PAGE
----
New York extends window for abuse lawsuits

shutterstock 1477126829 Governor Andrew Cuomo speaking at press conference, May, 2019. / David McGlynn/Shutterstock

New York on Monday extended the window in the statute of limitations for people sexually abused as children to file lawsuits against the perpetrators.

On August 3, Gov. Andrew Cuomo (D) signed legislation extending the one-year window for Child Victims Act lawsuits until August 14, 2021. The window, which began in August of 2019, allowed for lawsuits to be filed over allegations of sex abuse long after the statute of limitations had expired.

Previously, survivors of sex abuse in the state had until the age of 23 to file criminal charges or a civil claim. Under the Child Victims Act, survivors can now file charges until age 28, or file a civil claim if they are younger than age 55.

The law also created a one-year "lookback" window for new lawsuits where the statute of limitations had already expired.

In May, Gov. Cuomo ordered that the deadline for lawsuits be extended by five months until Jan. 14, 2021, due to coronavirus-related delays in the court system. Non-essential court filings in the state had been halted in March due to the onset of the pandemic.

Now the legislation- S7082/A9036-will extend the deadline for lawsuits until August 14, 2021.

The dioceses of Buffalo and Rochester have already filed for bankruptcy, after being named in hundreds of new lawsuits under the CVA. On May 4, the Buffalo diocese asked a federal court to halt outstanding clergy sex abuse litigation as it navigated bankruptcy proceedings.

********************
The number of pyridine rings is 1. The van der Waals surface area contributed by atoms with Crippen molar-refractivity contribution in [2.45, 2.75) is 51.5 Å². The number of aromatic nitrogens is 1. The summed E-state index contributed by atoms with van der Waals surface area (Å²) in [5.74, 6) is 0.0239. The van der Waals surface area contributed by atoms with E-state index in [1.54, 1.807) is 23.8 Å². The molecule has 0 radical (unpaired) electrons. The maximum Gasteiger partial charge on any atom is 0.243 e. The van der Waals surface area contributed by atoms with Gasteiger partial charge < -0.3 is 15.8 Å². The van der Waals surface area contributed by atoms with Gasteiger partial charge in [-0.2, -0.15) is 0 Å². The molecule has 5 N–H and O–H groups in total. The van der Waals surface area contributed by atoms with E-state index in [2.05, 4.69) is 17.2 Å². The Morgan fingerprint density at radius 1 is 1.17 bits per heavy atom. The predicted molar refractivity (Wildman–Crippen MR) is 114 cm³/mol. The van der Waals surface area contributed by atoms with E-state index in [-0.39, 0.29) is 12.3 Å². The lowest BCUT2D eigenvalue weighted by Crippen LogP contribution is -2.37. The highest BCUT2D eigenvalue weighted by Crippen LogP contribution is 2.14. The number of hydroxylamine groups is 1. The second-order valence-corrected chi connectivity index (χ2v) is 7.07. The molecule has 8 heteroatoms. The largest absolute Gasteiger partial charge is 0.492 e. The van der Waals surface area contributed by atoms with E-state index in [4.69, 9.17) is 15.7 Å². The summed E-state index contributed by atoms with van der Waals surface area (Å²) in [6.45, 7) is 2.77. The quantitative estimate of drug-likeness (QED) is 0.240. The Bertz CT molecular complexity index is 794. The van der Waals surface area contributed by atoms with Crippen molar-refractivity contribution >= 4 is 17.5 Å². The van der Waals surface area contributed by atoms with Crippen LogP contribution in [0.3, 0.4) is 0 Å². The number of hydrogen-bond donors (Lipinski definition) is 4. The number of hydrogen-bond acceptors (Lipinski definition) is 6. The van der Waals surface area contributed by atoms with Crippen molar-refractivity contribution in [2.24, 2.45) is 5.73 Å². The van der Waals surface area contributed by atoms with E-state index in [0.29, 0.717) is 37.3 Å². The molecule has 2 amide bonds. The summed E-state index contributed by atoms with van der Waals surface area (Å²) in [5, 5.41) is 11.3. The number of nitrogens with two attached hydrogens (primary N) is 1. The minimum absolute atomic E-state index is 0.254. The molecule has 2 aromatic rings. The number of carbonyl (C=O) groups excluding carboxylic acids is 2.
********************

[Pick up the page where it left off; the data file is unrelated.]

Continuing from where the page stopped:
One Democratic state senator who sponsored the Child Victims Act, Brad Hoylman, said that the pandemic had caused many victims to refrain from coming forward.

"The Child Victims Act has allowed more than 3,000 brave survivors to come forward to seek justice. Yet it's clear many New Yorkers who survived child sexual abuse haven't come forward - especially during the COVID-19 crisis which has upended our courts and economy," he said. 

A federal bankruptcy judge on July 29, however, refused to grant a five-month extension for claims against the Rochester diocese, the Rochester Catholic Courier reported on Monday.

The beatification cause of Archbishop Fulton Sheen, who once served as Rochester's bishop, has even been indirectly affected by the new lawsuits under the CVA; Sheen's beatification was postponed shortly before it was scheduled to take place last December.

Cardinal Angelo Becciu, the prefect of Congregation for the Causes of Saints, told Catholic News Service in July that the Rochester diocese had "expressed concern" over Sheen's possible role in controversial assignments of priests accused of sexual abuse, although no complaints against Sheen had surfaced.

Becciu said that Sheen's beatification had been postponed "out of respect for the U.S. civil authorities, who must express their views on cases of sexual abuse that indirectly affect the period."

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